|Scott Wiener |
|Mark Leno |
California Occupational Safety & Health Standards Board
David Thomas, Chair
2520 Venture Oaks Way, Suite 350
Sacramento, CA 95833
Re: Proposed Regulations of Adult Film Industry
Dear Chair Thomas and Board Members:
We write to you as members of the California State Senate and the San Francisco Board of Supervisors to urge you to reject the proposed regulations of the adult film industry, unless amended. These regulations are not based on sound public health principles, will not reduce HIV infections, and will do nothing more than drive the adult film industry out of California or underground.
We represent the Castro and a number of other neighborhoods that have been ground zero for the HIV/AIDS epidemic. These areas include a large population of HIV-positive residents, as well as many residents at risk of infection. As long-term residents of the area, we have both been deeply involved with the health-related issues facing our community and have lost friends and loved ones to the virus. HIV prevention is both a personal and professional passion for each of us.
In our roles, a key focus of our work is ensuring that we make smart, science-based approaches to HIV prevention. San Francisco has long been at the cutting edge of HIV prevention, and our efforts have resulted in a dramatic reduction in new infections. San Francisco’s approach to HIV prevention is about meeting people where they are, as opposed to demanding that people order their sexual lives the way we might want them to. Our approach recognizes the reality of people’s sexual practices and tailors prevention to how people are actually living their lives.
The proposed regulations are not science-based, and we join a broad coalition of public health advocates in asking you to reject them, unless amended. The proposal assumes that barriers such as condoms are the only real approach to HIV prevention. While condoms continue to be an important prevention tool and one we embrace in San Francisco, they are not the only such tool, and it is inconsistent with modern prevention approaches to suggest they are.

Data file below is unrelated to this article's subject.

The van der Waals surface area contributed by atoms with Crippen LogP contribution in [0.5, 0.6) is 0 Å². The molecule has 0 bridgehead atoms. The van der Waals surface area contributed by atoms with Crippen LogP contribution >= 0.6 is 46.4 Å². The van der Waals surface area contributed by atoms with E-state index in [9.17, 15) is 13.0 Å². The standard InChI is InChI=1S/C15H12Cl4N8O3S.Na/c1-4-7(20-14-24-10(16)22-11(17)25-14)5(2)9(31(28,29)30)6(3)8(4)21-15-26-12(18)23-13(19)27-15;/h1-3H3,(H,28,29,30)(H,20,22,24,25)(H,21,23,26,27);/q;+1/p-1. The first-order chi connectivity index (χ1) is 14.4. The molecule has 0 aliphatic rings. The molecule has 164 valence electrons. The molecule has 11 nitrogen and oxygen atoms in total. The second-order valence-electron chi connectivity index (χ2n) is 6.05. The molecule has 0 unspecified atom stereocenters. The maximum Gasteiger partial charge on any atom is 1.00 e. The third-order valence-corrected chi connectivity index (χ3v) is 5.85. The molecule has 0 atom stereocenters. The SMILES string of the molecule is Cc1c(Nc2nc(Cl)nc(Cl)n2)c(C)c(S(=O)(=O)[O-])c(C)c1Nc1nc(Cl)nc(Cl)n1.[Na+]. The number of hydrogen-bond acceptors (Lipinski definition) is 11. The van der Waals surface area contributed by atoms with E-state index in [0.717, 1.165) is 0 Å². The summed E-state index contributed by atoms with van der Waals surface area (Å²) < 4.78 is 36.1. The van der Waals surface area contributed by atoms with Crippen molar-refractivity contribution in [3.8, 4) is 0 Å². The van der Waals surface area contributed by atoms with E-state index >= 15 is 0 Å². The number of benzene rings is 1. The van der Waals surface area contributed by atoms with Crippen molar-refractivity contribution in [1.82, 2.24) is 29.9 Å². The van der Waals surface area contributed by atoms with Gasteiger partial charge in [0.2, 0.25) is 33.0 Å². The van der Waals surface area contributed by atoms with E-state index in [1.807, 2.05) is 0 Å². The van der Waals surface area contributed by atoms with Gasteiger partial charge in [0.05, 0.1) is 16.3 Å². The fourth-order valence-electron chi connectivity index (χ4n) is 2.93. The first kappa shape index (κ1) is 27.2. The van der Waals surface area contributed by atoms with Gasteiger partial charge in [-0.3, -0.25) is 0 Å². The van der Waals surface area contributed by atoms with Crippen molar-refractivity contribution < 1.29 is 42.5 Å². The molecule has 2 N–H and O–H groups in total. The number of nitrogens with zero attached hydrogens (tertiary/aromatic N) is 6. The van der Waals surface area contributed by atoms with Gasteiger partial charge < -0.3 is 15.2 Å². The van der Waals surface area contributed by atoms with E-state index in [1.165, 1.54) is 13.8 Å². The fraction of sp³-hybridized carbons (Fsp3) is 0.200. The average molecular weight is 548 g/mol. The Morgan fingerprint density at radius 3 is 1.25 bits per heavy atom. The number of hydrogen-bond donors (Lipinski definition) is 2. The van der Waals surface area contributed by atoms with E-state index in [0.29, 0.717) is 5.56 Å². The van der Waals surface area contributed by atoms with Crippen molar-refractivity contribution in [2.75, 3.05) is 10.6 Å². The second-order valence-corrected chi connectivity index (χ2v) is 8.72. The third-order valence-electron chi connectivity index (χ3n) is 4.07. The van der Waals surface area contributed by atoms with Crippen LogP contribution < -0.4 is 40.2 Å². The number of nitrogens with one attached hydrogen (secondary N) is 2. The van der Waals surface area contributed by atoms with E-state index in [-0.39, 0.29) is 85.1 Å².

Robust testing and pre-exposure prophylaxis (PrEP) are also key tools. Unfortunately, the proposed regulations do not recognize that reality, by mandating use of condoms and other barriers.
The regulations will not increase condom usage in adult films and will not reduce HIV infections. Rather, they will cause the adult film industry — and the thousands of California jobs it produces — to leave the state or go underground. Indeed, since Los Angeles County’s passage of a ballot measure mandating condoms in adult films, combined with failed legislation in Sacramento and this rule-making process, we’ve already seen the start of an exodus of the industry to other states.
As long as there is demand for adult films without condoms and other barriers — and that demand exists and is significant — films without condoms and other barriers will be produced. For more than 30 years, our dominant approach to HIV prevention was to urge people to use condoms. While condoms played a crucial role in reducing HIV infections, even after 30 years, 85 percent of gay men did not consistently use condoms, and new HIV infections persisted. That is why we have broadened our HIV prevention approach to include not just condoms but also testing, PrEP and quickly connecting newly infected individuals to antiretroviral therapy in order to suppress their viral loads.
Unfortunately, adopting the proposed regulations will not improve public health, reduce infections or change how adult films are made. Sadly, regulations may achieve the opposite effect by pushing more filming underground and to states that do not have the strong public health infrastructure we have in California.
We urge you to reject these regulations and to insist on a science-based approach to any future proposed regulations. Thank you very much for your consideration.
Senator, Eleventh Senatorial District
State Capitol, Room 5100
Sacramento, CA 95814
Member, San Francisco Board of Supervisors
San Francisco City Hall, Room 244
San Francisco, CA 94102